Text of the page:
The story of the FBI unfolds through the eyes of one of its agents. During his career he investigates gangsters, swindlers, the klu klux klan, Nazi agents and cold war spies.Written by
Col Needham <firstname.lastname@example.org>
Security checks were performed on all those involved on the film's production. See more »
Before exploding, the DC7 silhouetted in flight had the navigation lights in the wrong places. The red belly light was way forward. Also the red and green wingtip lights were on the wrong sides. See more »
Firing range instructor:
[Holding up an automatic weapon]
Let me repeat again - get to know this weapon. Craftiness can solve many a criminal case, but with hoodlums you sometimes need a good conscientious, hard-working machine gun.
See more »
An entertaining tribute to American law enforcement's most legendary force falls victim to Hollywood hokum, unrealistic dialogue, and choking piety regarding everything about the Federal Bureau Of Investigation, especially its founder, J. Edgar Hoover.
While Hoover is often referenced, sometimes heard, and even briefly seen at his desk, Buddha-like, the focus here is on fictional FBI agent Chip Hardesty (James Stewart), who dedicates himself to serving the bureau through decades of crime-fighting heroics. Whether ambushing John Dillinger or rounding up the Ku Klux Klan, Hardesty provides a case example of the heroism from which the FBI was made.
The final words of the film, superimposed on the screen over triumphant fanfare, establish what "The FBI Story" is all about: "Our sincere thanks to the FBI and J. Edgar Hoover not only for their guidance and active participation in the making of this motion picture but also for making this world of ours a safer place in which to live..."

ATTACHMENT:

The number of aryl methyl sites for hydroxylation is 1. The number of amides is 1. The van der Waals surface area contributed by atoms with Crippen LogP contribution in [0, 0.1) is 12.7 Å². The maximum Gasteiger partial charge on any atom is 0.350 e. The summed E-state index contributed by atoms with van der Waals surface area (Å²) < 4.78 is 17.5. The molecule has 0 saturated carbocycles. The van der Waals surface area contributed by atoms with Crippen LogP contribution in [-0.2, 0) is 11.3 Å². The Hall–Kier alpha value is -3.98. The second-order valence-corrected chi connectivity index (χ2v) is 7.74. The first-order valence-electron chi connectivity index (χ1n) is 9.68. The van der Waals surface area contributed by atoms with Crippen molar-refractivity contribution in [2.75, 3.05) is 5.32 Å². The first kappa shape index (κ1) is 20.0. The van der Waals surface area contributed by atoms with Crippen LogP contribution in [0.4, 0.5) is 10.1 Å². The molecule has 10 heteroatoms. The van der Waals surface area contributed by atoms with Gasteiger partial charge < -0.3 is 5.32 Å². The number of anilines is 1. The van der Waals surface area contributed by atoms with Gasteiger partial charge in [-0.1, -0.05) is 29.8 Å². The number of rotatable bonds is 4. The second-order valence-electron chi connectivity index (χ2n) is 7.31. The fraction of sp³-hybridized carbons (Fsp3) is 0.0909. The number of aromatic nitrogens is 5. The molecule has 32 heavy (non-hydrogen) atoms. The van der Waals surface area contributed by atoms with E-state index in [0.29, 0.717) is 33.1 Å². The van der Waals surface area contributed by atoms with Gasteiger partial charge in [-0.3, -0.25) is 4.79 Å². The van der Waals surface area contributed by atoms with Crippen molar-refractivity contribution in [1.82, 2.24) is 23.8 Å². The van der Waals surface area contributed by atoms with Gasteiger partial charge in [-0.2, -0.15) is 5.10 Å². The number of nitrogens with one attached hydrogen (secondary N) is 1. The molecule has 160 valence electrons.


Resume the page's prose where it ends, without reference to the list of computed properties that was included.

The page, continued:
If they had saved this boilerplate for the end, "The FBI Story" might have had a chance. Stewart was one of the greats, and in Vera Miles as the love interest he enjoys steady support. Few color films from the 1950s are this crisp- and dynamic-looking. Director Mervyn LeRoy was famously good at his job, and manages some stellar framing work with an eye for period detail in the episodic sequences showing Hardesty on the job at various stages of the FBI's existence.
But the accent of this film is not on delivering quality entertainment but burnishing Director Hoover's ego. At every turn, we get our noses rubbed into how brilliant an organization he set up, to the point where suspense gets crushed before it has a chance to develop.
An opening sequence features Nick Adams as a young man named Graham who kills his mother and 48 other people on board a plane by putting a bomb inside her luggage. Immediately we see FBI agents questioning him and searching his house until he cracks and confesses, even yelling at the end to send his mail to hell.
"Jack Graham's only mistake was that he was absent-minded," Stewart tells us in a voice-over. "He forgot about the broad research powers of the FBI."
Elsewhere we get lengthy descriptions of what these powers are, and even footage of people typing or staring into microscopes at FBI headquarters.
The dialogue in this film is much too purple, as if competing for your attention with Max Steiner's bombastic score. There are some howlers other reviewers here pointed out; my favorite is when Miles gets cross when she finds out her husband is going out armed to take on some public enemies. He tells her to take it easy.
"You take it easy, Chip! I don't look good in black."
Murray Hamilton has his own over-the-top moments as Chip's FBI buddy, all charged up with Hoover in charge. "I never wanna cool down," he says. No worries; a breathless script by Richard L. Breen and John Twist won't let him until it's time to stop and smell the lilacs.
There's one solid sequence where Hardesty investigates the murders of Osage Indians in Oklahoma. That works as a crime story with some mystery and humor to it, not to mention a satisfying wrapper.
The rest of the time, it's like some jacked-up medley of J. Edgar's greatest hits, like taking down bank robbers and a Soviet spy ring. Much padding involves Hardesty's family affairs, like his search for missing tissue paper or a crisis involving a shattered dish of pickles. Even when the script tries to drum up a crisis between Hardesty and his wife, the result is unconvincing and much-too-easily resolved.
That goes for most everything else involving "The FBI Story," rich in visual style but cheap in too many other departments, including the kind of patriotism too often used as the refuge of scoundrels. I do admire J. Edgar Hoover in some areas, but when it came to making movies, he should have stayed in the closet.
14 of 15 people found this review helpful.
Was this review helpful to you?
| Report this